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Considering racial history in the United States leads us to explore the work of black artists and other artists from diverse backgrounds. In an effort to be inclusive, six different exhibits featuring black artists in major DC museums educate the public about the cultural and political experiences of blacks.

The Hirshhorn Museum and Sculpture Garden has a Mark Bradford exhibition on Pickett’s Charge, which was the last charge of the Battle of Gettysburg during the Civil War. Bradford is a Los Angeles-based artist who won the MacArthur Genius Award in 2009 and the US Department of State Art Medal in 2015. Pickett’s Charge is Bradford’s very first solo show in DC. The work is a 45-foot-long paper art installation depicting the battle. This exposure is open until 2021.

Another exhibition, which is now part of the permanent collection, presented in this museum is entitled “A Changing America” with a focus on 1968 and beyond. The exhibition covers the assassination of Martin Luther King Jr., the election of Barack Obama and the Black Lives Matter movement. Chronicle of black history after the civil rights movement, the exhibit provides a context connecting key developments to one another. The historical analysis offered by the exhibition is enlightening as our country continues to face racial tensions and civil rights struggles.

The DC Public Library houses a Go-Go Archives available for public viewing. Go-Go music is a sub-genre of funk that originated in DC. The Go-Go Archives feature commemorative artifacts from DC’s original music scene in memory of local musician Chuck Brown. Most of the archived material is CDs, audio recordings, photos, posters, flyers, videos, DVDs, and concert ticket stubs. Anyone can contribute material in the collection, as long as it is related to Chuck Brown or any other Go-Go musician. The archives are accessible free of charge online.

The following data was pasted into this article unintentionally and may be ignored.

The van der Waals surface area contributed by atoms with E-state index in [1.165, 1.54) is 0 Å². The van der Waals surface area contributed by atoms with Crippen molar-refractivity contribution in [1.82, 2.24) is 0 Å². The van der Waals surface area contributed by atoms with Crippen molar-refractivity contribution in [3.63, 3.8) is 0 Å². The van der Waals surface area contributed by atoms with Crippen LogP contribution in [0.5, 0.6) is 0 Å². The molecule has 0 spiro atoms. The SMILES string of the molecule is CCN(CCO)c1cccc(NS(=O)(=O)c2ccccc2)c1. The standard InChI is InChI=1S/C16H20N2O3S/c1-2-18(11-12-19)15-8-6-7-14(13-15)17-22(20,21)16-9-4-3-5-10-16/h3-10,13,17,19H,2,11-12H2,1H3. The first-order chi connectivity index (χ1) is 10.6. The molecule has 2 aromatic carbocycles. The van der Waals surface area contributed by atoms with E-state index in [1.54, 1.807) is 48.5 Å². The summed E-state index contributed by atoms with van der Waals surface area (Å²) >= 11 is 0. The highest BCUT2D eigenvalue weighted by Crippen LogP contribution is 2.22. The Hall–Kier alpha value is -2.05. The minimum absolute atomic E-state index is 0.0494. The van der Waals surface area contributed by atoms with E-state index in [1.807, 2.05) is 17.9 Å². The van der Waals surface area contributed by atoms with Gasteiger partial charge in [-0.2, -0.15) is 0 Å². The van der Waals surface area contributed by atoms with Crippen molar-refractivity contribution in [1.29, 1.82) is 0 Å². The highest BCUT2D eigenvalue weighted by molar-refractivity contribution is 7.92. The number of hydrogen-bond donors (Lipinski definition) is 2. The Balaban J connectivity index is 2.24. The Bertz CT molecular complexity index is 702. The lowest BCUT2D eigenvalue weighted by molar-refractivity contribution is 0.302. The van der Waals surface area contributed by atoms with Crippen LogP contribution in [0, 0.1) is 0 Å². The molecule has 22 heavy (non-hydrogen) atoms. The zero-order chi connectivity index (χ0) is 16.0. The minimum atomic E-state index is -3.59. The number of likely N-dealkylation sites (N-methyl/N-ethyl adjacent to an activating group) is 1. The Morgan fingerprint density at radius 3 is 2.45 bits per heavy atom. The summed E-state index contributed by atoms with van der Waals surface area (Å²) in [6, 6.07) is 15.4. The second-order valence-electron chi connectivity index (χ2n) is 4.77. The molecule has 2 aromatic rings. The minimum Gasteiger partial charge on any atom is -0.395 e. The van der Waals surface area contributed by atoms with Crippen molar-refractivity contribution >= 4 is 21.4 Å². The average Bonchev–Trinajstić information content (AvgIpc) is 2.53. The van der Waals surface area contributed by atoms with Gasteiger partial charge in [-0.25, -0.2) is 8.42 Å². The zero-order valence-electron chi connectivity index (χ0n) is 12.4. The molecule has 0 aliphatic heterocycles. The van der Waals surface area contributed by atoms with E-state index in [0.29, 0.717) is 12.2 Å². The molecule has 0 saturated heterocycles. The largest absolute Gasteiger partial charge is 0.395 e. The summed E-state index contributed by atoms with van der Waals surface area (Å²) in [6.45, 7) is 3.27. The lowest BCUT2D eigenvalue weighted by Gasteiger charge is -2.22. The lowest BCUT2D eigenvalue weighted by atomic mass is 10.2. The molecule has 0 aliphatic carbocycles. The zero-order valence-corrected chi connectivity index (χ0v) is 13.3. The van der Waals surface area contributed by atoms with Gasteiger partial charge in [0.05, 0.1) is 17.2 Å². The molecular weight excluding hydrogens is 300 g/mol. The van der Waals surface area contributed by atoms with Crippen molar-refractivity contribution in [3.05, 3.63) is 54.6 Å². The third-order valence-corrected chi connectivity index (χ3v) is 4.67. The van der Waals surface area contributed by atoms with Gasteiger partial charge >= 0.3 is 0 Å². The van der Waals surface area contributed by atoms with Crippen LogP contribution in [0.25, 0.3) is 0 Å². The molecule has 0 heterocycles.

The Phillips Collection exhibition “Riffs and relationships: African-American artists and the European modernist tradition”, open until January 3, 2021, combines the work of 20th and 21st century African American artists with the work of 20th century European artists. It highlights the work of African-American artists who have engaged through criticism or inspiration with European modernist art. The artists adapt the recognizable styles of white European artists, like Henri Matisse and Pablo Picasso, to represent black identity.

Jacob Lawrence: The Migration Series, a multimedia exhibition at the Phillips Collection, focuses on the Great Migration through the lens of artist Jacob Lawrence. It features paintings that show black migrants traveling to northern cities from the south due to segregationist laws and lack of economic opportunities. The Great Migration is an important period in American history, since it marks the beginning of a demographic change since more than 6 million African Americans migrated. Lawrence’s paintings show different points along the northern journey and the conditions the former slaves found themselves in. Lawrence’s paintings can be seen in line.

Despite these museums devoted to black art, a 2019 to study by a professor at Williams College found that museum exhibits are dominated by white artists. According to USA Today item, some museums are now making more efforts to include black artists in their exhibitions. The 2019 article also explains that only six percent of the works in the National Gallery of Art are by black artists. The Black Lives Matter movement continues to fight for racial justice in all its forms, and these exhibits are a start for museums to broaden the representation of black artists.

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